• by Mike Location: COS on Oct 19, 2011 at 03:55 AM
    How unfortunate for all affected. It serves as a reminder that nature can be cruel and spares no one. I am surprised we don't see this more often with an array of products suseptable to natures wrath.
  • by ML on Oct 18, 2011 at 08:24 PM
    @Ann, did you actually read the article? It says, "However the deadly germs were located a few miles away at the farm’s packing facility in Granada." So, no apology deserved.
  • by Ann Location: COS on Oct 18, 2011 at 06:36 PM
    Jensen Farm deserves an apology.
    • reply
      by Ponderment on Oct 19, 2011 at 06:50 PM in reply to Ann
      Don't make a statement like this and not explain why! So, I am going to ask, why does anyone owe ferm an apology?
      • reply
        by Anonymous on Oct 20, 2011 at 06:19 AM in reply to Ponderment
        I think she thinks it's not Jensens fault.
  • by Anonymous on Oct 18, 2011 at 07:08 AM
    Control C, you seem to be confusing this site with actual journalism.
  • by Anonymous on Oct 18, 2011 at 06:35 AM
    Wonder what rude little Miss Microbiology has to say about this?
    • reply
      by get over it on Oct 19, 2011 at 09:12 PM in reply to
      Get over it, you uneducated idiot. At least the rocky ford girl is doing something constructive with her life. I am a woman and I am ashamed to say that you are not representing us well. She, if it was a she, wasnt rude. You just didnt agree with what she had to say. Get off a public forum if you cant handle it. I read all your comments, and she was more right than you were. It just took alot for her to blow you off.... the difference is.. you will always be anonymous.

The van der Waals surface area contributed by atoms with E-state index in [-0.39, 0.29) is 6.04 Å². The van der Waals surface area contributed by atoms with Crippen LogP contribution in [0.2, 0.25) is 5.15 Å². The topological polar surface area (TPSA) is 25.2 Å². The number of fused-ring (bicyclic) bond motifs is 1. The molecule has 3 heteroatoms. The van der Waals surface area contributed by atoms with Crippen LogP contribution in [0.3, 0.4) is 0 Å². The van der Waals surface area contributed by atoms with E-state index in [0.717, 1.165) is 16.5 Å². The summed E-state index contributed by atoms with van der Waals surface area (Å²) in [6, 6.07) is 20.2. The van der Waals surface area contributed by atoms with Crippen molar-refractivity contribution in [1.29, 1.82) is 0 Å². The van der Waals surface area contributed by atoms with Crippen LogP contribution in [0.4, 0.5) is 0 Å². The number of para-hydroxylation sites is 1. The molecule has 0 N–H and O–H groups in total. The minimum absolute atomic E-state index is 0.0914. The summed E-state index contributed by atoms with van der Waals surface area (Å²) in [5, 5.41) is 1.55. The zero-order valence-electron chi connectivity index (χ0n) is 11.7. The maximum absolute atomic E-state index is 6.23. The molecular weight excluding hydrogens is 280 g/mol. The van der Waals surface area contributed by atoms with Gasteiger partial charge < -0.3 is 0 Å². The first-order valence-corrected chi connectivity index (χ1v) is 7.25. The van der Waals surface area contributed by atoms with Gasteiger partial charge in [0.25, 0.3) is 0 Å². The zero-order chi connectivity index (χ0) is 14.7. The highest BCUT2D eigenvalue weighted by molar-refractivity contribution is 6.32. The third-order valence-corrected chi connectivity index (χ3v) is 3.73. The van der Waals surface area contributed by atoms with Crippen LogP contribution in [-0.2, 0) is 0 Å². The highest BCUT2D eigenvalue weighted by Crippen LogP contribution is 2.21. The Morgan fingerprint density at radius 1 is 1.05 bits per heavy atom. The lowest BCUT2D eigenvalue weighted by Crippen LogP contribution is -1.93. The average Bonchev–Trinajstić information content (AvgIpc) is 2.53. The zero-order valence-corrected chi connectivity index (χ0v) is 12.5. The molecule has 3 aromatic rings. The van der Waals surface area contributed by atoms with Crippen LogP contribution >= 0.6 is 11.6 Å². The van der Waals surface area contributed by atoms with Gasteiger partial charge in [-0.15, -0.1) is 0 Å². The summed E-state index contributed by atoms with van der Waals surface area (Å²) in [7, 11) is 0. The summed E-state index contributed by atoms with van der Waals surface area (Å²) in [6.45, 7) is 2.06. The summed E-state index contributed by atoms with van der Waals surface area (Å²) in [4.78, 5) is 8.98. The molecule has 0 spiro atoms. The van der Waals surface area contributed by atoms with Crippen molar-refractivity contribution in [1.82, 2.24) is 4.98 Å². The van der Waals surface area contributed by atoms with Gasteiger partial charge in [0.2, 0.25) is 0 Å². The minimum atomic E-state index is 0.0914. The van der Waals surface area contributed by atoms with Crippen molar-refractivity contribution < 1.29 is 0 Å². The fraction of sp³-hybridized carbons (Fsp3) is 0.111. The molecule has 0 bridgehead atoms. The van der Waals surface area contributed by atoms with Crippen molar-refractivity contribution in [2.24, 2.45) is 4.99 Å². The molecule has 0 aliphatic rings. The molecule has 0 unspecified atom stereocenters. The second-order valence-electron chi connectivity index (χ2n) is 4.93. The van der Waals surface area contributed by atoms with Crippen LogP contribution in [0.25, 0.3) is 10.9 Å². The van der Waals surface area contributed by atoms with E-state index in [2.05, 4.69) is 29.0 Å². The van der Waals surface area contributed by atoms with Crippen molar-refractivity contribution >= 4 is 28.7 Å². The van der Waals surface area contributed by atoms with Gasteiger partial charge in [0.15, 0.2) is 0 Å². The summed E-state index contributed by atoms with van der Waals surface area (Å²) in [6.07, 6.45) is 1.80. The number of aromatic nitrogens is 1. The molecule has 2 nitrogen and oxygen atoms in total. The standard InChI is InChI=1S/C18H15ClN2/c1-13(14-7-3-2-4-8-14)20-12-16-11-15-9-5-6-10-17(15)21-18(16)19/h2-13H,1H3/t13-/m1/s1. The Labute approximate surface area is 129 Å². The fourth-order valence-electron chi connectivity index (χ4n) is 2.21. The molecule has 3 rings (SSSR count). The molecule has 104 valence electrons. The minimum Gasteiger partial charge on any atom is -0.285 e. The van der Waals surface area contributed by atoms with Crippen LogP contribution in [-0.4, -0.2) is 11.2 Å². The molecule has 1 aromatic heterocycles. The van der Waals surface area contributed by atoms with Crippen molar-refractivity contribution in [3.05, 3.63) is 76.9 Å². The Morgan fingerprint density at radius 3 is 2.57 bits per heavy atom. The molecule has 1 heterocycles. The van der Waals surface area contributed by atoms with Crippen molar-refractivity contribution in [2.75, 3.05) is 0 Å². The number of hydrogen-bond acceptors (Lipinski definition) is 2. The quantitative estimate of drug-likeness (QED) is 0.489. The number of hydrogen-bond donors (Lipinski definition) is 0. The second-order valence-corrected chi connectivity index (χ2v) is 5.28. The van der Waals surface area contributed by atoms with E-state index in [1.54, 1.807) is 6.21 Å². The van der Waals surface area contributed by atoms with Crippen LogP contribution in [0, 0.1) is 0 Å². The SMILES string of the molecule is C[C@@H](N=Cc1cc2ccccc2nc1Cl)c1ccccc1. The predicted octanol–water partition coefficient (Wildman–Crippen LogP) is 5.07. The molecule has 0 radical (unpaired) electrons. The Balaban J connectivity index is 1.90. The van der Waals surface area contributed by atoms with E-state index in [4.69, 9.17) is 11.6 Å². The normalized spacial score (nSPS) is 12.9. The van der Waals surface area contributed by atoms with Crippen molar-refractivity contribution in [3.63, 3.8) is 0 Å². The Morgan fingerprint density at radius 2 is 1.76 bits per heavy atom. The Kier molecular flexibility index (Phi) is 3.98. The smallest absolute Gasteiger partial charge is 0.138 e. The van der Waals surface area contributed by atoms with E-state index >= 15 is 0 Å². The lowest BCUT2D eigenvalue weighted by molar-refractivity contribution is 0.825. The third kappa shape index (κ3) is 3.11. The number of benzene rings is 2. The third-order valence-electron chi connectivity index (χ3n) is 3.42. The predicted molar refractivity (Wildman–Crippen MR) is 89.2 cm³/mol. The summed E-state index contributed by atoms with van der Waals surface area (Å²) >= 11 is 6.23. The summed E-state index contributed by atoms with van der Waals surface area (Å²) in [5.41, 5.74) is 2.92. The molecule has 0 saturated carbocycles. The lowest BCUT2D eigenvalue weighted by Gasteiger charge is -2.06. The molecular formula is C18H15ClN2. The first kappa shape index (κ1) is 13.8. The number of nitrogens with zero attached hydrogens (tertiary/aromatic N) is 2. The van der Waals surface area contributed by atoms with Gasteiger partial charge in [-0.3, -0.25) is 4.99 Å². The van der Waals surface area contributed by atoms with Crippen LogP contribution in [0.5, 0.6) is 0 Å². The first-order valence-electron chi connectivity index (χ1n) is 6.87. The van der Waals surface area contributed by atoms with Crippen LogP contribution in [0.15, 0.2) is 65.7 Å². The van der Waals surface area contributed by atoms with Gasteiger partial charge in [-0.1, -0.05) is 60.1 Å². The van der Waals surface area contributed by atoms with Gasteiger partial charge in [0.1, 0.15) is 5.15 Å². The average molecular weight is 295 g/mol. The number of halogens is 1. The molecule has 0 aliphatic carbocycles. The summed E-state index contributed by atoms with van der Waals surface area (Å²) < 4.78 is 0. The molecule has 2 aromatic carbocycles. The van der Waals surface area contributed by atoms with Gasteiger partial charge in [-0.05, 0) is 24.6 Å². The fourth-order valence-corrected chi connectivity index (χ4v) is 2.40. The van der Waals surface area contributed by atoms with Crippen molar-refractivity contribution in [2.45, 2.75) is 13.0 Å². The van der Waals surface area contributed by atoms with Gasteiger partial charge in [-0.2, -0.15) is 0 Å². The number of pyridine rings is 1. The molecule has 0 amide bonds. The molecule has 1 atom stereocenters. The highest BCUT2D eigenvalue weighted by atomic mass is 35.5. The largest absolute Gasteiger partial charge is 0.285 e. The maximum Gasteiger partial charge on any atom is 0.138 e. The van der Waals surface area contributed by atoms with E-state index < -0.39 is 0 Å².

• reply
        by Anonymous on Oct 20, 2011 at 06:07 AM in reply to get over it
        What, being anonymous is a bad thing? Like her, you have no idea who you speak to on these these. You people jump to the conclusion that fits best. This has nothing to do with being a woman, she decided that I was male, I just corrected her. And she was rude, and if you like supporting rude people have at it. Would she speak like that(and I'm not talking about how she spoke to me) to customers at her stand? Or was it just her mask of "anonymity"? This whole situation irks me. She was being very rude, judgmental, and hateful at times to people WHO WERE SCARED, you like people like that?
    • reply
      by Anonymous on Oct 20, 2011 at 09:41 AM in reply to
      I'm sorry, I am out of line. Please accept my apology, I now realize my behavior is no better than what I believed was happening, I too was rude.
      • reply
        by Bissy on Oct 20, 2011 at 12:03 PM in reply to
        I live in Rocky Ford, and I know in person the girl you were speaking about. She is a good girl and she and her brother are always helping me out, and with winter coming, again they will help me. In all my 77 years, I have never been so enthralled with a public forum. I researched 'listeria' and was able to find both of your comments, and I must say I was shocked that she even entertained the thought to debate with you. One thing dear, that you must realize is that us farmers, find it sad that Jensens will struggle through this, but not near as sad as loss of life. However, simple necessities such as food preperations and precautions were not taken by said consumer(s) and that is not at fault of Jensens farm. Your attitude towards her was poor when you started on the defense, it clearly shows in the writing. She did defend against the Veteran, because all he wants out of the issue is for the farm to be penalized. You came into a conversation that was not your own. We love our people and communities, and we love our produce. We dont do this for money, it is what we are raised into. Including the girl. Maybe your apology should be to her, not anyone else. Enough now, this makes my arthritis flare up. Im just another old lady getting her two cents in! Rather fun, actually
  • by Control C Location: CS on Oct 17, 2011 at 10:22 PM
    Copy and paste much? At least proof read what you post KKTV.